Dynamic Preferences and the Behavioral Case Against Sin Taxes

Constitutional Political Economy (Forthcoming)

27 Pages Posted: 11 Jul 2020 Last revised: 3 Mar 2021

See all articles by Charles Delmotte

Charles Delmotte

NYU School of Law

Malte F. Dold

Pomona College - Department of Economics

Date Written: June 1, 2020

Abstract

Traditionally, economists and tax theorists justify taxation by means of externalities. In recent years, both scholars and policymakers have begun advocating ‘sin taxes’ on goods whose consumption causes ‘internalities’: unaccounted-for costs that a person imposes on herself, not on others. In this paper, we argue that sin taxes rest on a static model of individual choice. They retain neoclassical rationality — with its endorsement of stable and context-independent preferences — as a normative benchmark for good, i.e., welfare-increasing choice. We contrast this model with a more dynamic understanding of choice in which preferences are context-dependent, evolving, and open to individual processes of experimentation. Such a dynamic understanding of choice is backed by recent findings in psychology and behavioral economics and is integral to the political economy of John Stuart Mill. Contributing to the most recent literature in behavioral welfare economics, we argue that the reality of dynamic and evolving preferences animates a contractarian perspective on public policy which, in turn, provides strong arguments against the sin-tax agenda and supports preference-neutral tax rules.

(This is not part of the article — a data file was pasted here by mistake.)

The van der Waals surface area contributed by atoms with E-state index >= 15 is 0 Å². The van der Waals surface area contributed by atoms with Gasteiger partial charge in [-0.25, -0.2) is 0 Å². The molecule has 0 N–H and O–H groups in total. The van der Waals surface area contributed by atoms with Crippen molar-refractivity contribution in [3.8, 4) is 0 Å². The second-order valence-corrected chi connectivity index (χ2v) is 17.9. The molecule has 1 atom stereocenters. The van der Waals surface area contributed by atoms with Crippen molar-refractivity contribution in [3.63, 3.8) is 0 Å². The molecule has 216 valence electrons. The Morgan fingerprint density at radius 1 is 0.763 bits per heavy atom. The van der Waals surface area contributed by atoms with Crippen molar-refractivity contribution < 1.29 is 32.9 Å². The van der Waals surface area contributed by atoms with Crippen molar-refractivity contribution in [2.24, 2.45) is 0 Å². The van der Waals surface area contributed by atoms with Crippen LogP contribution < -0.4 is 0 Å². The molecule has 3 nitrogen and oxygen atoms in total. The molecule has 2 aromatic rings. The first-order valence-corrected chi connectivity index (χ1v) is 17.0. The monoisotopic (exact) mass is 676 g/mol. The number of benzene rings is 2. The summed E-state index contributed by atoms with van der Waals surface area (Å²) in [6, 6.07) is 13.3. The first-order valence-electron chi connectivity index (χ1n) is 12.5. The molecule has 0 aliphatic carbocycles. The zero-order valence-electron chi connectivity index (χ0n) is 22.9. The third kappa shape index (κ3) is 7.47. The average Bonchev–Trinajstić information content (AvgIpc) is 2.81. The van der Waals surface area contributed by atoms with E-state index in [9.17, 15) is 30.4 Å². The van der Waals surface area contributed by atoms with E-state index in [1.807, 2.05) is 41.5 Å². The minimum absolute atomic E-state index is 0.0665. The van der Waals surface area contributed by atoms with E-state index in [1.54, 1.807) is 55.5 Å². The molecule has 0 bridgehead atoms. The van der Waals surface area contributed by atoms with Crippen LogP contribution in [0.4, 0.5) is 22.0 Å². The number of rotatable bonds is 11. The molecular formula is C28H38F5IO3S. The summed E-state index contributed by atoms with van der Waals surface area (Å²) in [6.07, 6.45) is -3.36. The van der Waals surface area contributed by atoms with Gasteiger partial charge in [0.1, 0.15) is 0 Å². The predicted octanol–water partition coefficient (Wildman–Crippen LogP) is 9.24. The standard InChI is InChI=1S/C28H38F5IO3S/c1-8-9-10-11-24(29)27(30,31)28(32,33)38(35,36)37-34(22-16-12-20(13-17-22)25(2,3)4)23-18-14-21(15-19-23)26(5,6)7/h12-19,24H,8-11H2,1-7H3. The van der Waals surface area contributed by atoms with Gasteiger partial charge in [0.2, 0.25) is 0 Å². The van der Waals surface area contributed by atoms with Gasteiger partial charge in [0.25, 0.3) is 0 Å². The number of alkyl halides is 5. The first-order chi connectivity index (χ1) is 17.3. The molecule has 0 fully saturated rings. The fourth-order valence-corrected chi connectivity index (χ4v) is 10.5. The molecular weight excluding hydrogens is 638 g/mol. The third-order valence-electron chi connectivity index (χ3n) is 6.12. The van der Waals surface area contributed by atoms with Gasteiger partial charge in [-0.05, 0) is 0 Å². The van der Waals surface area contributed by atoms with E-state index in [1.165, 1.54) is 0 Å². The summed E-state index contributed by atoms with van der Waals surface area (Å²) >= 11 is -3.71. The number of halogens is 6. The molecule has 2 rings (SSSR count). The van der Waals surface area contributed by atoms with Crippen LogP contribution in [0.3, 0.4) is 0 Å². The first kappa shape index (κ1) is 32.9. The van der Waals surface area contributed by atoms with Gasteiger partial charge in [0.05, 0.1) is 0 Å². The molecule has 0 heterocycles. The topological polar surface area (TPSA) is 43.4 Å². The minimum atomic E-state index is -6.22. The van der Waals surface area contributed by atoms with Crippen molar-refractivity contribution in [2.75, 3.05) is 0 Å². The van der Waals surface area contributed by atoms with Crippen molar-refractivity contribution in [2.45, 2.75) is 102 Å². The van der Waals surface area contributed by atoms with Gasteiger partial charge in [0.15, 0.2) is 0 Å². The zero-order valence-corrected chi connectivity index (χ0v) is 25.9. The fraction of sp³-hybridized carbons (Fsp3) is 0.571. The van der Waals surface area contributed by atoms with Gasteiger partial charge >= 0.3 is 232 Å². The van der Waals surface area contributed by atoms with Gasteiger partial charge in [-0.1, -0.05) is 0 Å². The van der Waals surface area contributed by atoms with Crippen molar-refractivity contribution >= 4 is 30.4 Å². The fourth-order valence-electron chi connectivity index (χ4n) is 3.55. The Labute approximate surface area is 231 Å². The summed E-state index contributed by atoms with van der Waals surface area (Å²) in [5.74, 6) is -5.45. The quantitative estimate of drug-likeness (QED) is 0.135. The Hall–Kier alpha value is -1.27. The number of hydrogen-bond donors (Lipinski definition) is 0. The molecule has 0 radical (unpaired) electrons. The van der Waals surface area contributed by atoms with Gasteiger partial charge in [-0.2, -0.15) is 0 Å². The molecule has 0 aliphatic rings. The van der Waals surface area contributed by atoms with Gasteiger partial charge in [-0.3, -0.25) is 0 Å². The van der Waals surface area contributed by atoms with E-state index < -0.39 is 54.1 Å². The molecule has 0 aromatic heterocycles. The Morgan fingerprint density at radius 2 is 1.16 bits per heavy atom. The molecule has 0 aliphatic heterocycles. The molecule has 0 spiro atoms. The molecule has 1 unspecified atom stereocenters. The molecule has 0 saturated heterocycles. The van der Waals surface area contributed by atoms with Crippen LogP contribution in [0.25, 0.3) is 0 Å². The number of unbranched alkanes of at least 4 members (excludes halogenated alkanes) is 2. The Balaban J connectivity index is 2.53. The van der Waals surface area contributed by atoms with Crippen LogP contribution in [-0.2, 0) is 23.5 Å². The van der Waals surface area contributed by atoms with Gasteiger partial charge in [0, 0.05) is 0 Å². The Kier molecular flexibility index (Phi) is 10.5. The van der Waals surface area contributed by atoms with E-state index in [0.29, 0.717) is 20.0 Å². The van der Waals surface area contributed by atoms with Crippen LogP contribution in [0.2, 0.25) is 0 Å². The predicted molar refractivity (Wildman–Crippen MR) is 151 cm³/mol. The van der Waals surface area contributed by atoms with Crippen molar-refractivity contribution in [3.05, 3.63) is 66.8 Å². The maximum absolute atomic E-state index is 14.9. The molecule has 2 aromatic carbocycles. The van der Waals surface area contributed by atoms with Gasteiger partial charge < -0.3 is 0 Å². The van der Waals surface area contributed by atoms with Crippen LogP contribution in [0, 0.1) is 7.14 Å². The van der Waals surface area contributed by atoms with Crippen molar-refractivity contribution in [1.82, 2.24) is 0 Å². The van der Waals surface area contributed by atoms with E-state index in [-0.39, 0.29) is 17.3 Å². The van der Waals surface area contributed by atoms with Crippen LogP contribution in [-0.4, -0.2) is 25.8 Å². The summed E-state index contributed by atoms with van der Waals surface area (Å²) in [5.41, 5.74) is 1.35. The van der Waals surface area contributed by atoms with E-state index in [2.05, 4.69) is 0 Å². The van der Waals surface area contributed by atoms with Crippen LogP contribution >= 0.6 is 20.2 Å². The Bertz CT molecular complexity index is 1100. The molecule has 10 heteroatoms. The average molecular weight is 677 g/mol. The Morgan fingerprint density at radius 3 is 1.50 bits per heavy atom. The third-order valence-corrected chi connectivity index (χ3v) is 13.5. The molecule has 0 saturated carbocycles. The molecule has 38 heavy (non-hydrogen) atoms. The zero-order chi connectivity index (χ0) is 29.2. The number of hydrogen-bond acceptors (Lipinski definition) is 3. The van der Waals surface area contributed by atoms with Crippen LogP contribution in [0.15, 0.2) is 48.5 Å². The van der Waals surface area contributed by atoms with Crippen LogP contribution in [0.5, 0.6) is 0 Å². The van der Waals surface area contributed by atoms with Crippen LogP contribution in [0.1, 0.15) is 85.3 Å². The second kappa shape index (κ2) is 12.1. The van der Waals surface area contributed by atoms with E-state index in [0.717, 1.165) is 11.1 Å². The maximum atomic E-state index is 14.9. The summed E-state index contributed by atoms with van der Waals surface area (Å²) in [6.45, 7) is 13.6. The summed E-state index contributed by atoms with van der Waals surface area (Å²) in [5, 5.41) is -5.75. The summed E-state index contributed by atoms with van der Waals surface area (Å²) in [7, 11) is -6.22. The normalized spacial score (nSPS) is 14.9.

Keywords: Sin taxes, Behavioral Economics, Contractarianism, Dynamic Preferences, John Stuart Mill, Self-Governance

JEL Classification: D63, D91, H20, I31

Suggested Citation

Delmotte, Charles and Dold, Malte F., Dynamic Preferences and the Behavioral Case Against Sin Taxes (June 1, 2020). Constitutional Political Economy (Forthcoming), Available at SSRN: https://ssrn.com/abstract=3630617 or http://dx.doi.org/10.2139/ssrn.3630617

Charles Delmotte

NYU School of Law ( email )

Bobst Library, E-resource Acquisitions
20 Cooper Square 3rd Floor
New York, NY 10003-711
United States

Malte F. Dold (Contact Author)

Pomona College - Department of Economics ( email )

Claremont, CA 91711
United States

HOME PAGE: http://https://www.pomona.edu/directory/people/malte-dold

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